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Both studies looked at devices approved from 2000-2007.
Much is at stake with device approval. In 2008, the U.S. Supreme Court found that federal law bars patients from suing manufacturers for injuries caused by FDA-approved devices.
In contrast, consumers can sue drugmakers over FDA-approved drugs. Drugmakers submit rigorous studies when seeking approval of new drugs, generally they must submit large randomized studies.
Redberg said she believes new leaders at the FDA want to improve the approval process. She joined an advisory committee to the FDA on devices last year, after the years covered by the study.
In both new studies, the researchers looked only at so-called premarket approvals. They didn't include devices cleared through an alternative FDA process -- "510(k) submissions" -- used for less risky devices that are substantially similar to approved devices. The FDA has asked the Institute of Medicine to review its 510(k) reviews, following criticism from safety advocates and government watchdogs.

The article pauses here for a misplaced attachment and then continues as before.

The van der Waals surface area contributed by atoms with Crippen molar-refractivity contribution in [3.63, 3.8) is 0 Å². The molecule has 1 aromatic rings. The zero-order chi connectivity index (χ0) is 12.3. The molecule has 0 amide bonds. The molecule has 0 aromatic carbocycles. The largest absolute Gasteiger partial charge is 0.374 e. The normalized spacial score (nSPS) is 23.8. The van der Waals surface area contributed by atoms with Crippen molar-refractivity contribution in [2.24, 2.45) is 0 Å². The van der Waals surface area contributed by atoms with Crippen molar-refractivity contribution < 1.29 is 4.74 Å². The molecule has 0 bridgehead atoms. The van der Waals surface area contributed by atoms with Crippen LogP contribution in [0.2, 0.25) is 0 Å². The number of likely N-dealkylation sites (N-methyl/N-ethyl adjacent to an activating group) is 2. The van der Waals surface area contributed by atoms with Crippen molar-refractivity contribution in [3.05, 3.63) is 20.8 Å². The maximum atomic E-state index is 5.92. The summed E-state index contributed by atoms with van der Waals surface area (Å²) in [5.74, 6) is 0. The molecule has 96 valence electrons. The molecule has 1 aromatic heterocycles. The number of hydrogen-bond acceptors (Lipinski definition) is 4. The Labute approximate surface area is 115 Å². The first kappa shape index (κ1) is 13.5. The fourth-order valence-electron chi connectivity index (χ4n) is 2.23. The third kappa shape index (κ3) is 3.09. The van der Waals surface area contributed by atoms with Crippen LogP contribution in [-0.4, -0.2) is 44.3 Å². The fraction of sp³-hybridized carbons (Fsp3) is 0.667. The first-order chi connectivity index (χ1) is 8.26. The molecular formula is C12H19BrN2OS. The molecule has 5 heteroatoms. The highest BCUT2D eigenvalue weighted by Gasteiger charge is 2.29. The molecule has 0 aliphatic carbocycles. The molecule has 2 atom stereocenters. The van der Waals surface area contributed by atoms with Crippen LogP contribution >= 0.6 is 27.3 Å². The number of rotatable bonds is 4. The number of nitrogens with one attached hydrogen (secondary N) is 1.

FDA officials said the University of California researchers looked only at summaries of device approvals, rather than the full research. The FDA said the researchers also made faulty assumptions about device research, which is inherently different from drug research.
The most rigorous research randomly assigns patients to get either the experimental treatment or a standard treatment, or sometimes a placebo. Patients and sometimes doctors are "blinded," meaning they don't know which patients receive the experimental treatment.
FDA officials said requiring randomized studies for second and third generation devices would delay bringing engineering refinements to the market. They said it's often impossible to conduct blinded studies with devices.
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